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Exiled Bangladeshi writer arrives in Europe

Latest update : 2008-03-19

Bangladeshi writer Taslima Nasreen left India on Wednesday after being hounded into hiding by death threats from Islamic extremists, her publisher and friends said.

STOCKHOLM, March 19 (Reuters) - Exiled Bangladeshi writer
Taslima Nasreen, under threat after angering Muslim groups with
her work, arrived in Europe on Wednesday after spending months
hiding in a safe house India, a representative said.
 

Nasreen, who did not want to reveal her location, has a
heart condition and planned to see a doctor, said Maria Modig,
vice president of Svenska PEN, the Swedish branch of the
international writers' association.
 

"She has landed safely in Europe," Modig said. "She doesn't
want to say where in Europe. But she wants us to say that she
feels safe now and will also see a doctor and will try to see
some friends."
 

Violent protests by Muslim groups in November forced Indian
authorities to put her in a safe house and bar visitors.
 

Earlier this week, Nasreen, 45, told Reuters by telephone
she had not been able to see a cardiologist for the past few
months and she had a serious heart problem.
 

She said she needed medical attention immediately.
 

Nasreen fled Bangladesh in 1994 when a court said she had
"deliberately and maliciously" hurt Muslim religious feelings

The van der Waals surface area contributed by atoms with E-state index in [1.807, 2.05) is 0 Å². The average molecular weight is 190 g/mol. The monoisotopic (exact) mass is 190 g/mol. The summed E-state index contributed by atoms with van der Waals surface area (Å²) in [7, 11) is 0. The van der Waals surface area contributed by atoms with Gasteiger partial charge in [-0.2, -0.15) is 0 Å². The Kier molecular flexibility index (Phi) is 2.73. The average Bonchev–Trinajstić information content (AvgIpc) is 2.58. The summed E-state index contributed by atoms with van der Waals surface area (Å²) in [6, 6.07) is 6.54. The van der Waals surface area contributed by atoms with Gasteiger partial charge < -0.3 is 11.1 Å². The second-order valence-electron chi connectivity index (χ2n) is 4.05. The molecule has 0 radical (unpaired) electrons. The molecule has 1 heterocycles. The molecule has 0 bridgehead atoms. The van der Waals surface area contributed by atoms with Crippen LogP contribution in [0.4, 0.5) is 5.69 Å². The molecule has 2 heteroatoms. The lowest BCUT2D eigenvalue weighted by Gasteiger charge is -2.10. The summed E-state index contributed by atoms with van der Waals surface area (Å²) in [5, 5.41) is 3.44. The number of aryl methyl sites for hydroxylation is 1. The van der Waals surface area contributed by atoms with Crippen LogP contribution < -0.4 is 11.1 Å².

with her Bengali-language novel "Lajja", or "Shame", in which
she argued the Hindu minority in Bangladesh was poorly treated.
 

Last month, she was rushed to a hospital in New Delhi after
her blood pressure plummeted from an overdose of medicine to
control high blood pressure.
 

Nasreen spoke earlier this week of leaving India for either
France or Germany. Swedish media said she was probably in Sweden
now, but the Svenska PEN official would only say she did not
want to disclose her location.
 

Press Trust of India reported that Nasreen, while in transit
at London's Heathrow airport, said that if she disclosed her
location her security would be compromised.
 

"My face has now become recognisable," she told the agency,
adding she could become a target for fundamentalists.
 

The European Parliament awarded her the Sakharov Prize for
freedom of thought in 1994. She lived in Europe before settling
down in Kolkata.

Date created : 2008-03-19

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